Friday, 10 January 2014

Urbanisation, families and population decline


Here's a quote taken from a report written by geographer Joel Kotkin ("What is a City for?"):

In developing countries, where the megacities of the future are being formed, as the price of space rises, the quality of life declines, and city services become less accessible and efficient. Average household size and fertility rates in cities have begun to decline. For example, while The World Bank data puts fertility for China and Japan at 1.6 and 1.4 respectively, Beijing and Shanghai are experiencing much lower rates than the national average. In Tokyo, fertility rate is about 1.2. In Shanghai, according to National University of Singapore demographer, Gavin Jones (2009), it has dropped to a remarkably low 0.7.

These phenomena can be seen in virtually every part of the world, from developing countries such as Iran, China, Mexico and across Northern Africa, birth rates have plunged towards those of higher income countries as they have urbanised. Birth rates among Muslims in Europe, as well, have dropped (Pearce, 2010, pp.114–116). Divorce over the past decade has grown by 135% in Iran, where women now constitute 60% of college graduates. Meanwhile, household size has declined to less than 3.5, according to the most recent national census. In Tehran, another city of largely apartment dwellers with forbidding cost of living, especially for housing, the latest average household size in 2011 was reported to be 3.1 (Erdbrink, 2012).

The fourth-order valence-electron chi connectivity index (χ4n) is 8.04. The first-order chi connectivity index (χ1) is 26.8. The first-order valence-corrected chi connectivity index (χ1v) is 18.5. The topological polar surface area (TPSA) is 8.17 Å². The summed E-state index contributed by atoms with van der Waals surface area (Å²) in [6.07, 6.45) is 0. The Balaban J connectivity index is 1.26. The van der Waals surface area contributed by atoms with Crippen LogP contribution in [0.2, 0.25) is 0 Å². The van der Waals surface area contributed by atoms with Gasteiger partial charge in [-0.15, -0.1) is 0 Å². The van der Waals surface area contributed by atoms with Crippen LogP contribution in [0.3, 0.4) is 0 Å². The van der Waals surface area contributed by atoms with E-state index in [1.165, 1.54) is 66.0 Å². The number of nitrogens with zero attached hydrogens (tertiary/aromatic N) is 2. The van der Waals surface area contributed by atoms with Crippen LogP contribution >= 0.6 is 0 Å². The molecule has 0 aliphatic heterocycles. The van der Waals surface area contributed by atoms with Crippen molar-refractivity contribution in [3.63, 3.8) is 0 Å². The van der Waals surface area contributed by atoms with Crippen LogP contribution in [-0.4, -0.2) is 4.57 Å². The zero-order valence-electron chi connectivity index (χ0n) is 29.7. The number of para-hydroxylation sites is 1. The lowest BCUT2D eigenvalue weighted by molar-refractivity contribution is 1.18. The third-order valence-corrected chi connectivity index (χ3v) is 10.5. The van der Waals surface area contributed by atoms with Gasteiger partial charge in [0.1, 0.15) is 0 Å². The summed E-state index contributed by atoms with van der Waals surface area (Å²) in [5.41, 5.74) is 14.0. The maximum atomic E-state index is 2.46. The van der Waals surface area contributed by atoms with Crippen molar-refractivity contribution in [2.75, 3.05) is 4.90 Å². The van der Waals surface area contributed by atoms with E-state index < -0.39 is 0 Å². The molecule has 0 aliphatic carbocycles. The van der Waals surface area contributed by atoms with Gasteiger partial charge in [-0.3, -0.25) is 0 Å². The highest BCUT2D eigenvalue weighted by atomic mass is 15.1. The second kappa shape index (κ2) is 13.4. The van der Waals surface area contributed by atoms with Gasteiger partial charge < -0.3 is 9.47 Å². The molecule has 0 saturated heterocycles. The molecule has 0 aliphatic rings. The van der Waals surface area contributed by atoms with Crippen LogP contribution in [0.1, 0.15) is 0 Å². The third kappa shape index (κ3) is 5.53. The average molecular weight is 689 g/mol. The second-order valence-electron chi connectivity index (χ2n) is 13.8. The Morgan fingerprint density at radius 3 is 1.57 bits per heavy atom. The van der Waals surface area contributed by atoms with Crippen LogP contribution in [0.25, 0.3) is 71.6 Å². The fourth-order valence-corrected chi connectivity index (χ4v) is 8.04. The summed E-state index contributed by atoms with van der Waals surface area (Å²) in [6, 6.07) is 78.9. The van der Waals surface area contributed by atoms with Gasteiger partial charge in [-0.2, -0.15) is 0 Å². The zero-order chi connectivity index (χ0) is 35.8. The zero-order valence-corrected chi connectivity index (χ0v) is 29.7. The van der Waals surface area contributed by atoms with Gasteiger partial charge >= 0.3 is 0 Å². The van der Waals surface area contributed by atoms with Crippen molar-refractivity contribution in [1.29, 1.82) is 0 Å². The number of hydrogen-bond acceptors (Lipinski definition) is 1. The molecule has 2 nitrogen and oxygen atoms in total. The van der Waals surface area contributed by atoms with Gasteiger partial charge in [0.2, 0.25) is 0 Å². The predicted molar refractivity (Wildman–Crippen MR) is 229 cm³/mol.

Not only is this not the picture we expect of developing countries (we are told repeatedly by those with a vested interest in telling us that fertility rates are high and population growth is rapid - this appears only to be true in rural societies) but is raises an interesting question about cities and the process of urbanisation.

On the one hand urban growth drives economic growth, innovation and development but at the same time the reality for individuals and families is that costs rise to the point where raising children is forfeited because the couple simply can't afford to have a family. And because there are no families, no children in our cities the development of the urban environment does not provide for children. Our economic development strategies focus on attracting the young, single and highly educated to creating what Terry Clark from the University of Chicago called the

" city, built around the needs of what he calls “the slimmer family” of childless couples and often single professionals, focuses primarily on recreation, arts, culture and restaurants; a system built around the newly liberated individual."

 In a world where few people have families and, where they do those families are small, we build up problems for our future. So far the gap left by the absence of children is made up by migration mostly from rural areas. The question we need to ask is what happens when the migrants run out?


1 comment:

Anonymous said...

If you're worried about a shortage of migrants, what colour is the sky on your planet ?